Calls for Senator Al Franken (D-MN) to resign spread across social media after a journalist shared a photo and her story of being sexually assaulted by the former comedian on a USO tour in 2006 before Franken was elected to office. 

As the story goes, Franken forcefully kissed broadcast personality Leeann Tweeden during a rehearsal of a skit the pair was set to perform before troops. Later, Tweeden found a photo of Franken groping her breasts for the camera while she slept on a flight.

"I'm still angry at what Al Franken did to me," she wrote.

Shortly after Tweeden's post went live, Franken offered a terse apology:

""I certainly don't remember the rehearsal for the skit in the same way, but I send my sincerest apologies to Leeann. As to the photo, it was clearly intended to be funny but wasn't. I shouldn't have done it."

A common instant reaction to being accused of wrongdoing, especially an action that violates or demeans another person, is to dismiss or minimize the infraction. We saw almost the exact same response from Kevin Spacey just last month.

It's telling that Franken's initial reaction uses the word "but" twice while still claiming to offer "sincerest apologies." These two things just don't go together.

Franken is attempting to have it both ways here by meeting his perceived social obligation to offer an apology, but also questioning whether his violations of another person were really so bad, right?

This is the response of the ego attempting to protect itself from criticism and crucial self-reflection. "I don't remember that" and "It was just a joke" have to be two of the most common justifications for past bad behavior. It's worse than a bad reflex. It's just lazy, adding to Franken's past demeaning actions, as if Tweeden isn't even worth dismissing in an original way.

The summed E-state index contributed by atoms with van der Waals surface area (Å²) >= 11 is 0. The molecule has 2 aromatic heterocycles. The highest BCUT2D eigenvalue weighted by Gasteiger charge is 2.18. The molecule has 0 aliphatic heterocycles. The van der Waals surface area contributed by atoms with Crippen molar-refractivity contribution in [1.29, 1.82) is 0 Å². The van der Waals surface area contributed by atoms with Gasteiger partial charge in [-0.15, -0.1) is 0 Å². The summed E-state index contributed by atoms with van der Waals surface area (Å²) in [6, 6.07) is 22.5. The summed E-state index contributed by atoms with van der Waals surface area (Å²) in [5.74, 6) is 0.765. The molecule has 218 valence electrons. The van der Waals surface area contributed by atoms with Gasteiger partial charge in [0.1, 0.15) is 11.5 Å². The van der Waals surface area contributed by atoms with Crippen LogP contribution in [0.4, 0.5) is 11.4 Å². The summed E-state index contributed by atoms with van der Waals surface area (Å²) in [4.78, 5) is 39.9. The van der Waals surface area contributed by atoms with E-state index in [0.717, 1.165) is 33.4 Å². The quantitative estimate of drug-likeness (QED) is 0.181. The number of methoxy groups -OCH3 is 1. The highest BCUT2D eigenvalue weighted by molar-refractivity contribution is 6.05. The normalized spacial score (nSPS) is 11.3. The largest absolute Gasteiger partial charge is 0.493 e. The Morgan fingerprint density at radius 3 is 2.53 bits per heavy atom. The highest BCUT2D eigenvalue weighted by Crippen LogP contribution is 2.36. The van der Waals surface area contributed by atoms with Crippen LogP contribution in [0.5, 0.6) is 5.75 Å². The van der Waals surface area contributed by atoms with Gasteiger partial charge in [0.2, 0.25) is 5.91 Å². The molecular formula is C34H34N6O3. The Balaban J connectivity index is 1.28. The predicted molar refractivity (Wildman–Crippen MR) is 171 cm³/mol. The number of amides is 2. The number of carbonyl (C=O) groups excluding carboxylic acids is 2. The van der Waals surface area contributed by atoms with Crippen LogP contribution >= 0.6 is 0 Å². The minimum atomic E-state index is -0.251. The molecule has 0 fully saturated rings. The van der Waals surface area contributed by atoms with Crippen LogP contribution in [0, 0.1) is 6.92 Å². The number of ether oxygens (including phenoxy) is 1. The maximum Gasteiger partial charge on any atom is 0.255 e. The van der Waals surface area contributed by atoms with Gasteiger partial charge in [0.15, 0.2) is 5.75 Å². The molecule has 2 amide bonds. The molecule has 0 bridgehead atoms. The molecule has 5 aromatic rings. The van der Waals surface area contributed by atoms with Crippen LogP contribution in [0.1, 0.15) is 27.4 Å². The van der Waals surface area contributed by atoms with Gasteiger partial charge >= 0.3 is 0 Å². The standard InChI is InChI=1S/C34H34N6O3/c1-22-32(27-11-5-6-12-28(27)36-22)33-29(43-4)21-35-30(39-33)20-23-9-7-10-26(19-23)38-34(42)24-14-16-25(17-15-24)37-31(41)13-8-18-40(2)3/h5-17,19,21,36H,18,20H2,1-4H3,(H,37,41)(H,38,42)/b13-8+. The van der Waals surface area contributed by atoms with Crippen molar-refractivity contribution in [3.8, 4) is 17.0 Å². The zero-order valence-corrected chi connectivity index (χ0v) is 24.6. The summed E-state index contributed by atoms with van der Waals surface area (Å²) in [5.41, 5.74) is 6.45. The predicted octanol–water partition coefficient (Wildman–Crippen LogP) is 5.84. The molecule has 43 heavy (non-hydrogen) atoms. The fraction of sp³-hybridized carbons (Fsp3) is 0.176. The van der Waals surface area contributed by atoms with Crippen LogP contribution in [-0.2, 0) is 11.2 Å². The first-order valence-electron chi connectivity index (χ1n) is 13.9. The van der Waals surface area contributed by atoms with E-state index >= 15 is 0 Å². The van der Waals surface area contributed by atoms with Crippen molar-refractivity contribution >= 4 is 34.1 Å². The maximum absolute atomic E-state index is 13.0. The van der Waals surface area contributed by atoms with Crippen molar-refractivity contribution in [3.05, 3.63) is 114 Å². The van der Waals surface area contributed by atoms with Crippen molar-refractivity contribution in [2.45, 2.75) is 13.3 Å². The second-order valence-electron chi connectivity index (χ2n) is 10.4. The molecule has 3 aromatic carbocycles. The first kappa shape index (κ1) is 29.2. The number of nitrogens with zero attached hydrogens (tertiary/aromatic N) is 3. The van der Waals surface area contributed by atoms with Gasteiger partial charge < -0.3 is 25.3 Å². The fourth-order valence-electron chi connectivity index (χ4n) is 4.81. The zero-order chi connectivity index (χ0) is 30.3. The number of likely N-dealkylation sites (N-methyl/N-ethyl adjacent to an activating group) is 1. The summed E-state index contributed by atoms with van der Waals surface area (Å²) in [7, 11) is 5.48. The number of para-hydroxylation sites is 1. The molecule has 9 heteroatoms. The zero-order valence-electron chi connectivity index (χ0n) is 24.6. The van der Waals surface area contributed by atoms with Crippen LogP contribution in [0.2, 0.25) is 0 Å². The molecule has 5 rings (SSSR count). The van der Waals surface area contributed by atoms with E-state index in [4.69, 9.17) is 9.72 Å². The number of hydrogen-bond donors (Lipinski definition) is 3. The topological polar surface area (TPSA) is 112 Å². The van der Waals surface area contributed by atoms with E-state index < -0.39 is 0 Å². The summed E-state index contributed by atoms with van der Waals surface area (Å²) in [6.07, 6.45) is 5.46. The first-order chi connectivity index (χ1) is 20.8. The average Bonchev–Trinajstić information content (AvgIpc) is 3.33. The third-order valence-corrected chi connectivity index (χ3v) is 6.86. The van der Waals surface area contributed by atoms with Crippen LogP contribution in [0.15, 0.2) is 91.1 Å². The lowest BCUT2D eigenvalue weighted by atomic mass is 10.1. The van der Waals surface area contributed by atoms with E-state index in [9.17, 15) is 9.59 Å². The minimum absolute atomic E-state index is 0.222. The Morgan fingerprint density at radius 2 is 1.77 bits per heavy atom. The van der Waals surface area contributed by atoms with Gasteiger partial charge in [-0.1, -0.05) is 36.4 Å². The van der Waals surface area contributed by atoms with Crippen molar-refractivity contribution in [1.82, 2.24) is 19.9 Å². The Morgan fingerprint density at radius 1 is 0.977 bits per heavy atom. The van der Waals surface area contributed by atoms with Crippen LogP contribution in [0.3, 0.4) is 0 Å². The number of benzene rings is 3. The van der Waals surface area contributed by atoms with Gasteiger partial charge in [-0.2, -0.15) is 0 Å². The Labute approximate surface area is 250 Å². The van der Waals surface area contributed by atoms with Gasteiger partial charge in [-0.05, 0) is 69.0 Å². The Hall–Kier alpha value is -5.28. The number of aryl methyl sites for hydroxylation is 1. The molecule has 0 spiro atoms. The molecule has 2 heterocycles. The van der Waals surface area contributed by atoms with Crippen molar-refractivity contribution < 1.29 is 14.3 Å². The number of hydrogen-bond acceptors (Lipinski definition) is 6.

To be fair, it's an impulse that can probably be traced to primeval instincts towards self preservation at all costs. But in a society that we like to think of as civilized, it's exactly the wrong response.

To truly offer "sincerest apologies," the first step is not to listen to the ego, but instead to listen to and empathize with the victim. This is something most of our parents and teachers try to teach us from a young age when we first realize we have the power to inflict hurt on others, but not all of us take to the lesson so well. 

In fact, empathy is a key part of what's now called emotional intelligence or "EQ." A little EQ probably could have saved Franken his current headache had he employed it when he was considering violating Tweeden over a decade ago. 

To his credit, Franken quickly took the hint and has since released a longer, much more empathetic apology that hits more of the right notes. Is it his "sincerest apology," though? It's a little tougher to make that case after seeing his initial response.